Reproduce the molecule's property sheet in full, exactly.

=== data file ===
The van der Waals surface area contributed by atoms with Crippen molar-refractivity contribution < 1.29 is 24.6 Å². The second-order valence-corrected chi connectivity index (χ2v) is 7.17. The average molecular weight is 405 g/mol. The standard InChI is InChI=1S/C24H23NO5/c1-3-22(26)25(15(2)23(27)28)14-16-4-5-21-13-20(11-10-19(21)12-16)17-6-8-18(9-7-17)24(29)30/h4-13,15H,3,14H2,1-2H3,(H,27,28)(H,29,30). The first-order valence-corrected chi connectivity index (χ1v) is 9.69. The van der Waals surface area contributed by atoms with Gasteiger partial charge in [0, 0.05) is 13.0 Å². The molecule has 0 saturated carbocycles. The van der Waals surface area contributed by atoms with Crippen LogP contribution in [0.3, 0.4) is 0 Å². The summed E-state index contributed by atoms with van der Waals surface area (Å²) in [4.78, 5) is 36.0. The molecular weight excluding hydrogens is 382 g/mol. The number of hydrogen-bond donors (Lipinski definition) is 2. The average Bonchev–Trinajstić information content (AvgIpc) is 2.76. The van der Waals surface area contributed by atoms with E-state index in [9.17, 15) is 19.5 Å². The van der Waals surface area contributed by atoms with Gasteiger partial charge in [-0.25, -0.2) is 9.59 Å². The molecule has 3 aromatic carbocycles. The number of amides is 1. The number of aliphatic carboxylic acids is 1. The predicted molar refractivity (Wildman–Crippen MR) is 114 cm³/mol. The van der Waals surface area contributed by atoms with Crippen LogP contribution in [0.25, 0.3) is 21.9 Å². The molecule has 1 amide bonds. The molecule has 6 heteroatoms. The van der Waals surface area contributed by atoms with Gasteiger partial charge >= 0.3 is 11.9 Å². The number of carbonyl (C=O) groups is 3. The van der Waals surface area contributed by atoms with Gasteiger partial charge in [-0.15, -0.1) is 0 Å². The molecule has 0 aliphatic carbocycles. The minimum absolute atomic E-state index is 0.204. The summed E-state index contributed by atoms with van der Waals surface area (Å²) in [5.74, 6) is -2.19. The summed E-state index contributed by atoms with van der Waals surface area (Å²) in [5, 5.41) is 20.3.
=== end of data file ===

The van der Waals surface area contributed by atoms with Crippen molar-refractivity contribution < 1.29 is 24.6 Å². The second-order valence-corrected chi connectivity index (χ2v) is 7.17. The average molecular weight is 405 g/mol. The standard InChI is InChI=1S/C24H23NO5/c1-3-22(26)25(15(2)23(27)28)14-16-4-5-21-13-20(11-10-19(21)12-16)17-6-8-18(9-7-17)24(29)30/h4-13,15H,3,14H2,1-2H3,(H,27,28)(H,29,30). The first-order valence-corrected chi connectivity index (χ1v) is 9.69. The van der Waals surface area contributed by atoms with Gasteiger partial charge in [0, 0.05) is 13.0 Å². The molecule has 0 saturated carbocycles. The van der Waals surface area contributed by atoms with Crippen LogP contribution in [0.3, 0.4) is 0 Å². The summed E-state index contributed by atoms with van der Waals surface area (Å²) in [4.78, 5) is 36.0. The molecular weight excluding hydrogens is 382 g/mol. The number of hydrogen-bond donors (Lipinski definition) is 2. The average Bonchev–Trinajstić information content (AvgIpc) is 2.76. The van der Waals surface area contributed by atoms with E-state index in [9.17, 15) is 19.5 Å². The van der Waals surface area contributed by atoms with Gasteiger partial charge in [-0.25, -0.2) is 9.59 Å². The molecule has 3 aromatic carbocycles. The number of amides is 1. The number of aliphatic carboxylic acids is 1. The predicted molar refractivity (Wildman–Crippen MR) is 114 cm³/mol. The van der Waals surface area contributed by atoms with Crippen LogP contribution in [0.25, 0.3) is 21.9 Å². The molecule has 1 amide bonds. The molecule has 6 heteroatoms. The van der Waals surface area contributed by atoms with Gasteiger partial charge >= 0.3 is 11.9 Å². The number of carbonyl (C=O) groups is 3. The van der Waals surface area contributed by atoms with Gasteiger partial charge in [-0.15, -0.1) is 0 Å². The molecule has 0 aliphatic carbocycles. The minimum absolute atomic E-state index is 0.204. The summed E-state index contributed by atoms with van der Waals surface area (Å²) in [5.74, 6) is -2.19. The summed E-state index contributed by atoms with van der Waals surface area (Å²) in [5, 5.41) is 20.3.